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The Weekend Binge: "The Sound of Magic"

Updated: Jul 23, 2022

This six-episode musical based on the popular webcomic Annara Sumanara features Ji Chang-wook in one of his most enchanting roles to date, and puts the spotlight on the talented up-and-coming actress Choi Sung-eun.

The Plot

It’s a strange and amazing story, and one that may be hard to believe. So says the show’s fantastical opening musical sequence.

Yoon Ah-yi (Choi Sung-eun, Beyond Evil), a poor yet mathematically gifted high school student, has lost the will to dream. Abandoned by her parents and working part-time jobs to support herself and her sister, she’s grown tired of hoping and waiting for things to be better.

Na Il-deung (Hwang In-yeop, 18 Again, True Beauty), the school’s top student, lives under immense pressure to fulfill his parent’s dream for him to follow in the family’s prestigious legal footsteps.

Though facing different challenges, the two high-school students find themselves drawn to the magical world of a mysterious magician, Ri-eul (Ji Chang-wook, Suspicious Partner), who lives in an abandoned theme park up on a hill.

Is his magic powerful enough to make them dream for themselves again? Or is he a crazy fraud who just refuses to grow up and live in the real world?

The Review

Take a bit of high school musical, add a dash of Disney-style magic, and then mix in a fair dose of k-drama-style social commentary, and you get The Sound of Magic—a six-episode tale of disillusioned youth and the power of believing in yourself, told in song.

Like any good musical, the show imparts its life lessons in lyrics. “Choose the path not taken, no need to be afraid. Question everything you’re used to.” “Fear is a shadow you grow within yourself.” “When I believe in myself, I finally find out, that every second is actually fantasy”.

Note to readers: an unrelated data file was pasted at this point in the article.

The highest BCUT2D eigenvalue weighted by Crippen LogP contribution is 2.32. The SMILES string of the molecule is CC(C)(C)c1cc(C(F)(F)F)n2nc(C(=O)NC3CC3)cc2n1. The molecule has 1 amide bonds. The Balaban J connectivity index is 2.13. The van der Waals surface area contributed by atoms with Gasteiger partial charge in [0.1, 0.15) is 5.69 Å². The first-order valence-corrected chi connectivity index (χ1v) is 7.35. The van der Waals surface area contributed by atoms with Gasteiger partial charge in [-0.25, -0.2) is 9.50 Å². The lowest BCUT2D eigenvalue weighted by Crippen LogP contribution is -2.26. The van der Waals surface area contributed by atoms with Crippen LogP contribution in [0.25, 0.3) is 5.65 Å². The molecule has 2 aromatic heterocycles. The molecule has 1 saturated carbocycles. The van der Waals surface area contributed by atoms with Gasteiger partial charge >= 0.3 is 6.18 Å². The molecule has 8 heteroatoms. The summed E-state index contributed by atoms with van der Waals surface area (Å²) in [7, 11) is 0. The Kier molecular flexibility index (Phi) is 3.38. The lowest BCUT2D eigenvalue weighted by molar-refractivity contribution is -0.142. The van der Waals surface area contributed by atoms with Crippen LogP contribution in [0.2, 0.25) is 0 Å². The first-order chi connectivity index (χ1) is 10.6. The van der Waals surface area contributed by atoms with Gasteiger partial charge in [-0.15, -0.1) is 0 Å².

Some of the sentiments may be trite, but set to the music of prolific composer and music director Park Sung-il (Itaewon Class, My Mister, Arthdal Chronicles), the words take flight. The fantastical opening sequence may have set the bar a bit too high, though, rendering some of the slower-paced songs that followed relatively unmemorable (at least on first watch).

Like any good k-drama, the show’s social commentary is also on point. The drama is a critique of the pressures and expectations adults place on kids, the rigid education system, and society’s cookie-cutter definition of success. Its lines on the youth’s inability to dream for themselves, or even to choose not to dream of anything, bring to mind early BTS songs like “No More Dream” and “Paradise,” which resonate so much with not just with Koreans, but with young people across the globe.

With the focus on these issues, though, the drama feels heavy for much of its running time, outweighing the fantastical elements that you may have expected going in.

The story that weaves all of this together is also not as tightly woven as it could be. As Yoon Ah-yi and Na Il-deung start to believe and trust Ri-eul, the drama raises suspicions and questions around the mysterious magician. Though the big mysteries are resolved by the end of the show, there’s not enough sleight of hand to distract us from the questions left unanswered. But if you’re one to believe in magic, then you’re probably one to ignore these minor issues as well.

This unique high-school-magical-musical-commentary would not work, of course, without the right cast. In this unusual role, Ji Chang-wook—who rose to fame with action roles—surprises with his incredible versatility (he said he learned and practiced magic for over three months!). And there must also be some kind of magic involved in how the 31-year-old Hwang In-yeop managed to convincingly portray a high school student.

But without question, the best thing about this show is the talented Choi Sung-eun as Yoon Ah-yi. In just her first major role in a drama, the 25-year-old veteran of short and independent films more than held her own opposite one of Hallyu’s biggest stars. It says a lot that I decided to watch this drama because of Ji Chang-wook, but kept gushing about how good Choi Sung-eun is throughout the series.

With a total screening time of just about six hours, The Sound of Magic is an easy binge if you're keen on sprinkling a bit of magic onto your weekend.

STREAM IT: If you need a reminder that things can be better amid the harsh realities of life.

SKIP IT: If you're not into musicals.

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